When it comes to the age-old question: Is diet or exercise more important for weight loss? you’ve probably heard that weight loss is 80 percent diet and 20 percent exercise. And while it’s tough to put a number on it, Freshly’s head nutritionist Brooke Scheller, DCN, MS, agrees with this rough breakdown for weight loss. Which likely leaves you wondering how to eat to lose weight.
“What we put in our bodies plays the greatest role in weight management,” she says. “Calorie counting makes sense to many people because it’s a simple math equation, but bodies are extremely complicated, and how they work varies from person to person.”
How to eat to lose weight
Research shows that the number of calories you burn throughout the day has more to do with what you eat than how much, notes Scheller. So what exactly should you eat if you’re trying to lose weight? Keep reading to find out!
Go for foods high in protein, fiber, and fat
Not all calories are created equal: “For example, 100 calories coming from a high-sugar food will cause a big spike to your blood sugar and lead to hunger shortly after,” says Scheller. “On the other hand, 100 calories from fat, protein, or high-fiber foods will help keep you feeling more satisfied and full for longer.”
So rather than worry so much about the number of calories in a food, focus more on what nutrients it has that will fuel your body. (And remember, when in doubt, choose whole foods versus ultra-processed, packaged items.)
Consider limiting carbs
According to a recent study, consuming fewer carbs helps you burn more calories and maintain weight loss: People on a low-carb, high-fat diet burned approximately 250 more calories per day than those on a high-carb, moderate-protein, low-fat diet.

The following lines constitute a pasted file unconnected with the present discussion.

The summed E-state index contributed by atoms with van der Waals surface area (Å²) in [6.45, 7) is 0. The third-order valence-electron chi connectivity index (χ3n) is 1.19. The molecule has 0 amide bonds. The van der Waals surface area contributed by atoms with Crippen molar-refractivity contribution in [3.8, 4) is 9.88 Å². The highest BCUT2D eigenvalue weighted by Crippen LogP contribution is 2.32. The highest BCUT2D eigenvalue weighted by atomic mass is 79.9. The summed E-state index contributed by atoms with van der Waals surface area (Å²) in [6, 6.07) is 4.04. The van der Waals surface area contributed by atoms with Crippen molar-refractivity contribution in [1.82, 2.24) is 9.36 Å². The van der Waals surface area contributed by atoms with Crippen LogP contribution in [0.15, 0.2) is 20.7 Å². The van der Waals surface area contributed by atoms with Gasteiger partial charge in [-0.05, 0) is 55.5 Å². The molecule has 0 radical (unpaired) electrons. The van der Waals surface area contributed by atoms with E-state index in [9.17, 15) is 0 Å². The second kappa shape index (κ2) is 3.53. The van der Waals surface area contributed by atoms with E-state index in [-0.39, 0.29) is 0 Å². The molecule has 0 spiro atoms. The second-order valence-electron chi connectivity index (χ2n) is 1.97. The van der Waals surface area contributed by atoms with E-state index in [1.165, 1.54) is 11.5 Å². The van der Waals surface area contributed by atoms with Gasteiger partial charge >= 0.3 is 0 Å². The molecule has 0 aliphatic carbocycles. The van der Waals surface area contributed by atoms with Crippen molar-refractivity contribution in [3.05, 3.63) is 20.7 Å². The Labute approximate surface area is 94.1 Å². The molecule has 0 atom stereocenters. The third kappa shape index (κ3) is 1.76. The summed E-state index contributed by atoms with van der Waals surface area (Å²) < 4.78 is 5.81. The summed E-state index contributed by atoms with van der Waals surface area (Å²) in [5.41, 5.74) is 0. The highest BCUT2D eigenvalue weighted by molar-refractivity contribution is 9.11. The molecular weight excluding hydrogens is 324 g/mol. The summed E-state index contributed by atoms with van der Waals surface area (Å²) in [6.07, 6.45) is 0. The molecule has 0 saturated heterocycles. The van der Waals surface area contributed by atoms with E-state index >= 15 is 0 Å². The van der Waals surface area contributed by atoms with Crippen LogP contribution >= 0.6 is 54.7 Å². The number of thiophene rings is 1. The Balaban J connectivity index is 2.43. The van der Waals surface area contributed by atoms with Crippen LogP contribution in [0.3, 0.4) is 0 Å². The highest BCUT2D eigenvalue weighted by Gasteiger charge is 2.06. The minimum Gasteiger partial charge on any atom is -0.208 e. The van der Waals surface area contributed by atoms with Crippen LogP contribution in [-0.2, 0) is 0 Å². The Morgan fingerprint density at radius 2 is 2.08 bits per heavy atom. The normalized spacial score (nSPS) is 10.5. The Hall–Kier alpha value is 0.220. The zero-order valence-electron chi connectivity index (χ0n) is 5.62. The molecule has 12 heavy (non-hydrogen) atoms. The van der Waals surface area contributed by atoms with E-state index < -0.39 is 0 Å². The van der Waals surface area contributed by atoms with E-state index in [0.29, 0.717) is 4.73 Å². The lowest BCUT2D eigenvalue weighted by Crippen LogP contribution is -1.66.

When you do eat carbs, be sure to go for whole grains (like the ones we use in our meals) since they help stabilize blood sugar and curb hunger and cravings, suggests Scheller.
Don’t fear fat
If you do opt for a low-carb diet, be sure to consume more protein and fat so you can still reach your calorie goals, says Scheller. Fats make up a large percentage of your brain and are critical to the body for many reasons, like maintaining healthy cells and hormone production.
Plus, fats are important for healthy joints and bones, making them critical for muscle recovery and repair. Just be sure to focus on healthy types of fat like those found in avocado, nuts, and salmon.
Pair exercise with protein
In addition to helping you stay full throughout the day, protein can help increase your calorie burn and resting metabolic rate (aka, the number of calories you burn at rest), according to research published in The American Journal of Clinical Nutrition.
Plus, if you exercise on a regular basis, a slightly higher protein intake has been linked to improved muscle recovery.
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